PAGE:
by Audrey Ladele
The UNC Department of Music is very excited to announce that for the first time this semester, we will be having a live concert, the Jazz Faculty Concert, made possible by the new low-latency technology that was installed by Jesse Moorefield and Jay Harper this summer. We are also looking forward to Assistant Professor Rahsaan Barber’s first performance as a member of our faculty, who will be playing alongside faculty members Juan Álamo on percussion, Stephen Anderson on piano, Dan Davis on drums, Jason Foureman on bass, and artist in residence Baron Tymas on guitar. The Jazz Faculty Concert will be aired live on YouTube on Wednesday, October 14, at 7:30 PM.
Getting performances rehearsed and ready has proven to be only half of the battle when it comes to organizing a concert during a pandemic. Utmost consideration for safety has been the main focus of the music department, however, this presents an enormous logistic challenge. Unfortunately, performers who can’t play their instruments while wearing a mask, in this case, Barber playing saxophone, must play alone in separate rooms from the masked performers.
However, with the new technology installed by Moorefield and Harper, the department has been able to overcome these challenges without compromising safety. Moorefield remarks, “over the summer, we put in some gear that allowed for different rooms in our buildings to be connected via audio, with low latency. With low latency… we use the infrastructure of the network to connect the rooms using a protocol called Dante.” This low latency technology means that performers can be in separate spaces yet hear and see each other in real-time, creating an expanded rehearsal/concert hall perfect for the pandemic.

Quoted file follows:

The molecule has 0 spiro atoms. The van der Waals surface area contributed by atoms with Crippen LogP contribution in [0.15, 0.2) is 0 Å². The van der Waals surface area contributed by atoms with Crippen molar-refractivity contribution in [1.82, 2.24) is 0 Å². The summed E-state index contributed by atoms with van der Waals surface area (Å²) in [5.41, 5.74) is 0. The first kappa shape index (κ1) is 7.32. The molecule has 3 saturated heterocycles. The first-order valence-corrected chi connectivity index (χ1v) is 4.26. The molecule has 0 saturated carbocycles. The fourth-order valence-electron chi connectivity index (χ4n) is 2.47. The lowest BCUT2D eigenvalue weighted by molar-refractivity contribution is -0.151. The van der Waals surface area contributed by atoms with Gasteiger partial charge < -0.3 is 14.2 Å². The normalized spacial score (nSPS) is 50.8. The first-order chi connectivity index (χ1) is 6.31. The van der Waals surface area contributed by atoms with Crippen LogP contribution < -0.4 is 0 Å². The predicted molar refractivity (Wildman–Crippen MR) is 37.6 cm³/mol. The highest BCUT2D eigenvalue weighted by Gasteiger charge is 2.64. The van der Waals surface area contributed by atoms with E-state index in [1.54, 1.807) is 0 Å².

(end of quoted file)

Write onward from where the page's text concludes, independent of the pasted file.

Harper also touched on the significance of being able to have a concert, saying, “I’m excited for the department because having a live concert is huge.” He further spoke on possibilities for performances in future semesters, explaining,
“thinking about spring semester, it’s a perfect demonstration of how we can still make music via the department and keep it safe.”
The pair also discussed adding more rooms to the extremely flexible Dante set up, broadening the infrastructure for more performance capabilities. Ultimately, technology advances that the department has taken during the pandemic have allowed for the possibility of live performance and even simple rehearsals again; a change welcomed by musicians in the department who have been quarantined for months.
Speaking of musicians who haven’t been able to perform live since the pandemic started, Professors Stephen Anderson and Rahsaan Barber are highly anticipating the upcoming faculty concert, in which Barber will be performing for the first time as a member of faculty at the UNC Department of Music and Anderson will pay homage to a close friend, Jeffrey Eckels.
Barber spoke of his excitement for becoming a faculty member, noting,
“I’ve always enjoyed young musical minds. Honestly, I think they’ve always been the minds that kind of shifted music forward.”
He also spoke about the music that will be performed at the faculty concert, saying, “the thing I was struck with walking out of rehearsal last night was the range of musicianship.” They will be performing an original piece by Anderson, dedicated to colleague and friend Jeffry Eckels, who recently passed away, which Barber coined as “epic,” as well as jazz standards and original pieces from Barber. Anderson added, “I think you’re going to hear some soulful, bit more modern jazz.”
While it is safe to say that COVID-19 has challenged the UNC Department of Music in more ways than one, with the support of an incredible faculty and staff, we are once again able to entertain the idea of live performance. The pandemic has challenged the department to think outside of the box to maintain the presence of another musician during a performance while still being safe and socially distant. Thanks to the technological prowess of Jay Harper and Jesse Moorefield and many other members of the staff, the department has found answers to these questions.
Anderson thought back to the first time he was able to make use of the new technology infrastructure and noted that,
“[performing] was just so therapeutic for all of us and just so much fun.”
In addition to this, we are now able to properly welcome Assistant Professor Rahsaan Barber to the department with his first performance as a member of the faculty, as well as honor the memories of loved ones lost to the pandemic, more specifically, Jeffry Eckels, close friend and colleague of Dr. Stephen Anderson. As the department looks forward, possibilities are opening up even during these trying times.